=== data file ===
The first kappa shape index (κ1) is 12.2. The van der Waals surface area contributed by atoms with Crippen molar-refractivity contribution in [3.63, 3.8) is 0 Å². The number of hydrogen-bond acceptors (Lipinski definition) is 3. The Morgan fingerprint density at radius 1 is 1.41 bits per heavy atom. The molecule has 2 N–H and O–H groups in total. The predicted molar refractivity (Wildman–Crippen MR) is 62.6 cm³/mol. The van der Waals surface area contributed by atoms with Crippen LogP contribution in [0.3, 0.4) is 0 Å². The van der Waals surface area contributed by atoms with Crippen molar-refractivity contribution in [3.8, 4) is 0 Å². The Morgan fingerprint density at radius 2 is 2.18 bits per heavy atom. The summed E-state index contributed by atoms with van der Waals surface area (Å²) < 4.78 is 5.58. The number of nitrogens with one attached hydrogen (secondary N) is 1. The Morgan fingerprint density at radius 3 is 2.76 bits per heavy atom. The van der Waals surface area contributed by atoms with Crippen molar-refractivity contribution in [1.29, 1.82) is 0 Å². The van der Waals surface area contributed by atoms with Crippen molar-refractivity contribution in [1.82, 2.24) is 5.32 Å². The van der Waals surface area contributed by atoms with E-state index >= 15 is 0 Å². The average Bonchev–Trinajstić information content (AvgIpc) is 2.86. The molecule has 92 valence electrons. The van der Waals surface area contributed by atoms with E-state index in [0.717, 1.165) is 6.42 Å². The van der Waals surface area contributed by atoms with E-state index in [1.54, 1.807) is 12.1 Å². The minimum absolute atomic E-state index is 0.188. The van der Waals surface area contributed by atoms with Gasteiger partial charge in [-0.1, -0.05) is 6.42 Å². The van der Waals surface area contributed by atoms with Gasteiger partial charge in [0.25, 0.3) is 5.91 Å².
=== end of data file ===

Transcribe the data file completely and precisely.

The first kappa shape index (κ1) is 12.2. The van der Waals surface area contributed by atoms with Crippen molar-refractivity contribution in [3.63, 3.8) is 0 Å². The number of hydrogen-bond acceptors (Lipinski definition) is 3. The Morgan fingerprint density at radius 1 is 1.41 bits per heavy atom. The molecule has 2 N–H and O–H groups in total. The predicted molar refractivity (Wildman–Crippen MR) is 62.6 cm³/mol. The van der Waals surface area contributed by atoms with Crippen LogP contribution in [0.3, 0.4) is 0 Å². The van der Waals surface area contributed by atoms with Crippen molar-refractivity contribution in [3.8, 4) is 0 Å². The Morgan fingerprint density at radius 2 is 2.18 bits per heavy atom. The summed E-state index contributed by atoms with van der Waals surface area (Å²) < 4.78 is 5.58. The number of nitrogens with one attached hydrogen (secondary N) is 1. The Morgan fingerprint density at radius 3 is 2.76 bits per heavy atom. The van der Waals surface area contributed by atoms with Crippen molar-refractivity contribution in [1.29, 1.82) is 0 Å². The van der Waals surface area contributed by atoms with Crippen molar-refractivity contribution in [1.82, 2.24) is 5.32 Å². The van der Waals surface area contributed by atoms with E-state index >= 15 is 0 Å². The average Bonchev–Trinajstić information content (AvgIpc) is 2.86. The molecule has 92 valence electrons. The van der Waals surface area contributed by atoms with E-state index in [0.717, 1.165) is 6.42 Å². The van der Waals surface area contributed by atoms with E-state index in [1.54, 1.807) is 12.1 Å². The minimum absolute atomic E-state index is 0.188. The van der Waals surface area contributed by atoms with Gasteiger partial charge in [-0.1, -0.05) is 6.42 Å². The van der Waals surface area contributed by atoms with Gasteiger partial charge in [0.25, 0.3) is 5.91 Å².